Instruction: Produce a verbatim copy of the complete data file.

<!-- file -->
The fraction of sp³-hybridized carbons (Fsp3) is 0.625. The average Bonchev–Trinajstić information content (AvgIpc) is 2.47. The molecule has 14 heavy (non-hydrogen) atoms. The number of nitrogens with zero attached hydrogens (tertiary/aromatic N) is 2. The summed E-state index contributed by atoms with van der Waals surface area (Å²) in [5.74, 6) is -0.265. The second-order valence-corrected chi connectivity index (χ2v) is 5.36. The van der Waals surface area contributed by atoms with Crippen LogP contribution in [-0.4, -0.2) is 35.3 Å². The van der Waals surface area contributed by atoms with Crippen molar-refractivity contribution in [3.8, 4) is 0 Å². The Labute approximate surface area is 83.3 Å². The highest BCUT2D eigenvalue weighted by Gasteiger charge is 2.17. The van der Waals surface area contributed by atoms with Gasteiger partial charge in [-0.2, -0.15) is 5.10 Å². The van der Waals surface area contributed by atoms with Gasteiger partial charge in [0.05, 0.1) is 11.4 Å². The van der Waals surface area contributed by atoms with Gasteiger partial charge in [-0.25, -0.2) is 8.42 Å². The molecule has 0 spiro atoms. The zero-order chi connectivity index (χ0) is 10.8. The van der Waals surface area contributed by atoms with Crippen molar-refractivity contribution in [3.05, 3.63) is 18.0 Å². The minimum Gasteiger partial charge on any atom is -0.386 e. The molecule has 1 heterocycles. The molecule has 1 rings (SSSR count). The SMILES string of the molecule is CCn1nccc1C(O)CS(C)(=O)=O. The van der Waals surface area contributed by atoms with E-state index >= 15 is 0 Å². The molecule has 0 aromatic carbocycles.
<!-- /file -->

The fraction of sp³-hybridized carbons (Fsp3) is 0.625. The average Bonchev–Trinajstić information content (AvgIpc) is 2.47. The molecule has 14 heavy (non-hydrogen) atoms. The number of nitrogens with zero attached hydrogens (tertiary/aromatic N) is 2. The summed E-state index contributed by atoms with van der Waals surface area (Å²) in [5.74, 6) is -0.265. The second-order valence-corrected chi connectivity index (χ2v) is 5.36. The van der Waals surface area contributed by atoms with Crippen LogP contribution in [-0.4, -0.2) is 35.3 Å². The van der Waals surface area contributed by atoms with Crippen molar-refractivity contribution in [3.8, 4) is 0 Å². The Labute approximate surface area is 83.3 Å². The highest BCUT2D eigenvalue weighted by Gasteiger charge is 2.17. The van der Waals surface area contributed by atoms with Gasteiger partial charge in [-0.2, -0.15) is 5.10 Å². The van der Waals surface area contributed by atoms with Gasteiger partial charge in [0.05, 0.1) is 11.4 Å². The van der Waals surface area contributed by atoms with Gasteiger partial charge in [-0.25, -0.2) is 8.42 Å². The molecule has 0 spiro atoms. The zero-order chi connectivity index (χ0) is 10.8. The van der Waals surface area contributed by atoms with Crippen molar-refractivity contribution in [3.05, 3.63) is 18.0 Å². The minimum Gasteiger partial charge on any atom is -0.386 e. The molecule has 1 heterocycles. The molecule has 1 rings (SSSR count). The SMILES string of the molecule is CCn1nccc1C(O)CS(C)(=O)=O. The van der Waals surface area contributed by atoms with E-state index >= 15 is 0 Å². The molecule has 0 aromatic carbocycles.